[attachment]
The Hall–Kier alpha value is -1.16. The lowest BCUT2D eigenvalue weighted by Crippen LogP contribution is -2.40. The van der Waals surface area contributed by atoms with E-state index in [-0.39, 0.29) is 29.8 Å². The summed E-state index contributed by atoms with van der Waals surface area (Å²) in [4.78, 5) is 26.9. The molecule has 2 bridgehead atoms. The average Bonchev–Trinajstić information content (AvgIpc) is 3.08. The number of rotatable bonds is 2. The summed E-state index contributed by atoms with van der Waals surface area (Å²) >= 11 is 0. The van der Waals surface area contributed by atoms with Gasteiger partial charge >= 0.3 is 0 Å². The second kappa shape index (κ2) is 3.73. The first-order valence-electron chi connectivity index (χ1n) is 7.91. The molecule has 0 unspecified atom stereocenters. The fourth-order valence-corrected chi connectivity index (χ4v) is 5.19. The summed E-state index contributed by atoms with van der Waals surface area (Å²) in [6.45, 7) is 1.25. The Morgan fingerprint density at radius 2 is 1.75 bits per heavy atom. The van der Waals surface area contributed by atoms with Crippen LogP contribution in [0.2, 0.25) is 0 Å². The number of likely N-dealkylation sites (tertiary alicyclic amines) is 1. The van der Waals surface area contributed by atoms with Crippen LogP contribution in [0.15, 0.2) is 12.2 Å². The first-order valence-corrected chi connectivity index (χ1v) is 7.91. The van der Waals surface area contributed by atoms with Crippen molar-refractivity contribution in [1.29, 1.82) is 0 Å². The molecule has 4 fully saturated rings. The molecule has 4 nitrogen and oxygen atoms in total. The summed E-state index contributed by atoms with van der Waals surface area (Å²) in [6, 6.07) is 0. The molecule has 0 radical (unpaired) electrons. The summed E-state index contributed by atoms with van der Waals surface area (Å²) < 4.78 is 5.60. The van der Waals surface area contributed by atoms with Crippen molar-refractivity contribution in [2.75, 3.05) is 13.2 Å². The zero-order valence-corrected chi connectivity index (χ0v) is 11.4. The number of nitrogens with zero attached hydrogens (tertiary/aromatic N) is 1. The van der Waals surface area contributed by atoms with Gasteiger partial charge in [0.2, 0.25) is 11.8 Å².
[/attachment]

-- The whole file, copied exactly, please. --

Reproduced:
The Hall–Kier alpha value is -1.16. The lowest BCUT2D eigenvalue weighted by Crippen LogP contribution is -2.40. The van der Waals surface area contributed by atoms with E-state index in [-0.39, 0.29) is 29.8 Å². The summed E-state index contributed by atoms with van der Waals surface area (Å²) in [4.78, 5) is 26.9. The molecule has 2 bridgehead atoms. The average Bonchev–Trinajstić information content (AvgIpc) is 3.08. The number of rotatable bonds is 2. The summed E-state index contributed by atoms with van der Waals surface area (Å²) >= 11 is 0. The van der Waals surface area contributed by atoms with Gasteiger partial charge >= 0.3 is 0 Å². The second kappa shape index (κ2) is 3.73. The first-order valence-electron chi connectivity index (χ1n) is 7.91. The molecule has 0 unspecified atom stereocenters. The fourth-order valence-corrected chi connectivity index (χ4v) is 5.19. The summed E-state index contributed by atoms with van der Waals surface area (Å²) in [6.45, 7) is 1.25. The Morgan fingerprint density at radius 2 is 1.75 bits per heavy atom. The van der Waals surface area contributed by atoms with Crippen LogP contribution in [0.2, 0.25) is 0 Å². The number of likely N-dealkylation sites (tertiary alicyclic amines) is 1. The van der Waals surface area contributed by atoms with Crippen LogP contribution in [0.15, 0.2) is 12.2 Å². The first-order valence-corrected chi connectivity index (χ1v) is 7.91. The van der Waals surface area contributed by atoms with Crippen molar-refractivity contribution in [1.29, 1.82) is 0 Å². The molecule has 4 fully saturated rings. The molecule has 4 nitrogen and oxygen atoms in total. The summed E-state index contributed by atoms with van der Waals surface area (Å²) in [6, 6.07) is 0. The molecule has 0 radical (unpaired) electrons. The summed E-state index contributed by atoms with van der Waals surface area (Å²) < 4.78 is 5.60. The van der Waals surface area contributed by atoms with Crippen molar-refractivity contribution in [2.75, 3.05) is 13.2 Å². The zero-order valence-corrected chi connectivity index (χ0v) is 11.4. The number of nitrogens with zero attached hydrogens (tertiary/aromatic N) is 1. The van der Waals surface area contributed by atoms with Gasteiger partial charge in [0.2, 0.25) is 11.8 Å².